2018 is the 80th anniversary of the appointment of Sir Walter Adams as School Secretary in 1938. His appointment as Director in 1966 was to start a turbulent period in LSE’s history, writes LSE Archivist Sue Donnelly.

Walter Adams (1906 -1975) was born in Brighton. He attended Brighton, Hove and Sussex Grammar School, before obtaining a first class honours degree from University College London. After graduating, Adams became a lecturer in history but his career changed direction in 1933 when he became general secretary of the Academic Assistance Council.

The Council was founded by William Beveridge following a visit to Vienna where he had learnt of the dismissal of university academics on racial and political grounds. It established a “rescue operation” for displaced academics. Adams’ work for the Council (from 1936 the Society for the Protection of Science and Learning) included running a fund of £70,000 and establishing and liaising with committees in universities across Great Britain.

Walter Adams, c1960s. Credit: LSE Library

Walter Adams, c1960s. Credit: LSE Library

In 1938, following the departure of Jessy Mair from the post of School Secretary, Adams was appointed to the post on a salary of £700 per year. Professor A V Hill of the Royal Society’s reference for Adams described:

“His sympathy for the exiles, his willingness to shoulder the burdens of others, and his wisdom in dealing with difficult personal and administrative problems, are combined with a critical and unsentimental judgment, and have made his services of quite exceptional value.”

However his time as Secretary was short lived. In 1939 after the School’s evacuation to Cambridge Adams was drafted into the Political Intelligence Department of the Foreign Office. In March 1941 he was granted leave of absence from the School and took up the post of Deputy Head of the British Political Warfare Mission to the United States based in Washington. In 1945 he returned to Britain as assistant deputy Director General of the Political Intelligence Department – then based at Bush House on the Aldwych. At the end of the war the School was keen to regain its Secretary but difficulties over his release from war service led to Adams’ resignation from the School.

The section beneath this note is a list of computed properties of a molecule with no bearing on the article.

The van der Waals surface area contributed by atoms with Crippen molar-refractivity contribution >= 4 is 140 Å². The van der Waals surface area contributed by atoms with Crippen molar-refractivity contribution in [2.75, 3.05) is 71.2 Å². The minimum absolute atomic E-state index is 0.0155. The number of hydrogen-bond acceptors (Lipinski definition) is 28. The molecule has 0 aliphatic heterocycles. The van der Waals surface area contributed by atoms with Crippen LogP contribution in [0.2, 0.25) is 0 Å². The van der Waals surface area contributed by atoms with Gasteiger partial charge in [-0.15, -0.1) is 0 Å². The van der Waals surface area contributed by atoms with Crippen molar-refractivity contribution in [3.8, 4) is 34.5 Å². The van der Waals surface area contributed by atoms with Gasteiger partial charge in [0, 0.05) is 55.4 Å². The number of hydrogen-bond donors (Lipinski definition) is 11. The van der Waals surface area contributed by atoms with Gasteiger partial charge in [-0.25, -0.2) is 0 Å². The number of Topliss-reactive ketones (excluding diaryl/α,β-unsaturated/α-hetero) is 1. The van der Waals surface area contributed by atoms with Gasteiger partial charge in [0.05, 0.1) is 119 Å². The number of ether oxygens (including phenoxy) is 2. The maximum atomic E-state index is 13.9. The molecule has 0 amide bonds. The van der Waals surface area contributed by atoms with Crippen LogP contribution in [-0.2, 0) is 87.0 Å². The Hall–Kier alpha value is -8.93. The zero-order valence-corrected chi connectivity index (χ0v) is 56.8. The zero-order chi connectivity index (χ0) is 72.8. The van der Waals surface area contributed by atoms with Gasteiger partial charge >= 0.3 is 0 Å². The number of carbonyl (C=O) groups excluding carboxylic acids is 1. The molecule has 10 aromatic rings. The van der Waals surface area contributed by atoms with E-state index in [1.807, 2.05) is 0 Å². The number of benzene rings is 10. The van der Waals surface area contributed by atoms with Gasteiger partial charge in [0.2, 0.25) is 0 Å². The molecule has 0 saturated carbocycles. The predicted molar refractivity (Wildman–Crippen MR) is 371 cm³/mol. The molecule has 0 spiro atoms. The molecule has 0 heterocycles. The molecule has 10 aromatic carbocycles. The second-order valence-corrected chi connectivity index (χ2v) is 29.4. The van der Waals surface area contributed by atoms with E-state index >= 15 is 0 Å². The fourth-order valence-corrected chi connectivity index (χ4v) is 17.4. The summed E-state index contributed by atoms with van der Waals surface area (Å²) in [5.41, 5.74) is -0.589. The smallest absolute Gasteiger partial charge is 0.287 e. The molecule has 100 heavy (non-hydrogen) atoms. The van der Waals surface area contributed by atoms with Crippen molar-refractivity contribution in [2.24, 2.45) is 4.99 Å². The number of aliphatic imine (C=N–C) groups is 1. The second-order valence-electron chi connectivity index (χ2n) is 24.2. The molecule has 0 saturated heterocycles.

Sir Walter Adams, c1965. Credit: LSE Library

Sir Walter Adams, c1965. Credit: LSE Library

Adams applied unsuccessfully for the post of Academic Registrar of the University of London in 1945 and in his reference LSE Director, Sir Alexander Carr-Saunders described him as “civil servant rather as statesman”. In 1946 Adams joined the new Inter-University Council for Higher Education Overseas as Secretary and was closely involved with the establishment of universities across the Commonwealth. In 1952-1953 LSE Director Sir Alexander Carr-Saunders served on the commission to found University College of Rhodesia, where Adams became Principal in 1955. The role was complicated in 1965 by the Rhodesian government’s Unilateral Declaration of Independence.

In 1965 the School started its search for the successor to Sir Sydney Caine as Director. Initially the selection committee was focused on four external candidates – but when none of them proved suitable or available Adams’ name entered the frame. On 16 June 1966 the Court of Governors approved his appointment.

The cover of the Agitator Adams report, reading "LSE's new Director - A report on Walter Adams. Price 6d." Credit: Sue Donnelly

The cover of the Agitator Adams report. Credit: Sue Donnelly

Adams’ arrival and connection with Rhodesia was the catalyst for a long period of turbulence at LSE. 1967 saw a concerted student campaign against the Director-designate culminating in an occupation of the Old Theatre. Unrest recurred in 1969 with the installation of gates designed to prevent students from occupying the campus. The riots led to the School’s closure for 25 days and the arrest of students. The unrest caused huge disruption but one of its legacies was greater student involvement in School developments.

Another legacy from Adams’ directorship was the development of LSE’s campus. The Clare Market building and St Clement’s building extension were both opened during this time and the University of London provided funding for the opening of Rosebery Hall. Perhaps the most significant development came in 1974 when the Director’s Report began with the statement: “The School has purchased the freehold site and building, Strand House, in Portugal Street.” This was to become the new home for LSE’s Library. Negotiations for the purchase had begun under Sydney Caine in the mid-1960s and the Library Appeal was chaired by Lionel Robbins, who was Chairman of the Court of Governors until 1973. The Library eventually moved from its cramped accommodation in the Old Building in 1978.

Adams suffered a heart attack in 1973 and retired from LSE in 1974. He died the following year during a visit to Salisbury (later Harare) where he had received an honorary degree from the University of Rhodesia.

Contributed by Sue Donnelly (LSE Archivist)

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